Sunday, November 1, 2015

Die Erste Deutsche SCAE Röstmeisterschaft 2015

The first German SCAE coffee roasting championship took place last week on 26-28 October @Probat in Emmerich. The competition followed a slightly simplified, but authorized, version of the 2016 rules and regulations of the World Coffee Roasting Championship (WCRC) to select the candidates to compete next year in Shanghai for the world mastership.

The previous, more informal, roasting competition dates back to 2009 and took place at the Kaffeeolympiade. This year, the German chapter of the SCAE decided to take the challenge and selected a competitor for the WCRC 2016.

While all other German SCAE competitions, like the Barista Championship, will take place this November at the Kaffeeolympiade in Munich, the roasting competition was relocated for organizational reasons to the Probat showroom in Emmerich.

Sponsors & Supporters

Probat not only provided travel support for the winner, the rooms, the catering, the roasting machine and other equipment, but also staff to help on technical issues, the cupping, and all those little things. It was nice to work with you Marcel Knitter, Jörg Vogel, Daniela Nowitzki, and Jens Roelofs!

The green coffee, one from Brazil and a single origin from Panama, was sponsored by List und Beisler GmbH and InterAmerican Coffee.

Together with Daniela and Marcel from Probat, Thomas Schweiger (German barista champion 2010 and 2012), Marco Cremonese (SCAE Italy) and Tim Albrecht (J.J. Darboven GmbH) made up the jury.

Farmcomp donated a Wile Coffee moisture meter as second prize. I donated a Tonino roast color meter as third prize and supported the event with the Artisan roast logging software.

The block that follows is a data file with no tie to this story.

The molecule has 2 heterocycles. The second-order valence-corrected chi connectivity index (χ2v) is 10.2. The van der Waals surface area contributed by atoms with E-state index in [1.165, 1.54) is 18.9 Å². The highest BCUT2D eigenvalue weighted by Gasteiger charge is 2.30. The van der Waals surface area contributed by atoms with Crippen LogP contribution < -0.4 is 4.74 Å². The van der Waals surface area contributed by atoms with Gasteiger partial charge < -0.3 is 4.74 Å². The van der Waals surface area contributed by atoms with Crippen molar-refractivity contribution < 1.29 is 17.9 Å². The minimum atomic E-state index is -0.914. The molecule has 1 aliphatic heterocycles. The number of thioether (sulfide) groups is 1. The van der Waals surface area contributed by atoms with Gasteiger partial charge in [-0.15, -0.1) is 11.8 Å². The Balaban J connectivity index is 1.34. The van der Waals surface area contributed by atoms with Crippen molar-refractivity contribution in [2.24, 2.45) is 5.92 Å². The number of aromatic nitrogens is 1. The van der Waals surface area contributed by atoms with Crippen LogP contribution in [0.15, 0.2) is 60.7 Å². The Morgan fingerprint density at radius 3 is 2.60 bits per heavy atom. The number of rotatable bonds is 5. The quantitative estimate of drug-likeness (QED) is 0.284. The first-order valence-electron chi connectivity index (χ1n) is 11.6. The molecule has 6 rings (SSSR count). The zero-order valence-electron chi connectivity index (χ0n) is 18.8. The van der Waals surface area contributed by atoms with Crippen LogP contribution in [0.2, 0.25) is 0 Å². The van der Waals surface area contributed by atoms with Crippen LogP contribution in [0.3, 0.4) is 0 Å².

Many thanks go to my two volunteers Josef Gander (Kuntrawant) and Bono Gargolov that made it all the way from the south to help me out.


It was a close call. The winner and his runner ups are as follows.

  1. (Alec) Alexander Pfuhl (Rehm & Co., Hamburg)
  2. Hannes Fendrich (Five Elephant, Berlin)
  3. Benjamin Pozsgai (moxxa.caffè, Köln)

Technical Setup

The sample roasting was done on a two barrel Probat sample roaster. Green coffees moisture was measured using a Wile Coffee by Farmcomp. Green density was calculated by taking the mass of coffee (in grams) divided by the volume of coffee (in liters), measured in a container of known volume.

Roasting Machines

All roasting took place on a 1kg Probat Probatino as well as a 5kg Probat Probatone. Both machines were equipped with dual bean temperature (BT) probes as well as a second probe in the exhaust (ET) connected to the roast logging system Artisan. Additionally, the network connection of the 5kg machine was hooked up to Artisan to log and control the burner setting.

Both machines have fully modulated burners that can be set from 0% to 100% power. The burner setting of the Probatino controlled via a mechanical knob only, while the one of the Probatone can be set via its touch panel or from within Artisan via a slider or direct numerical keyboard short cuts.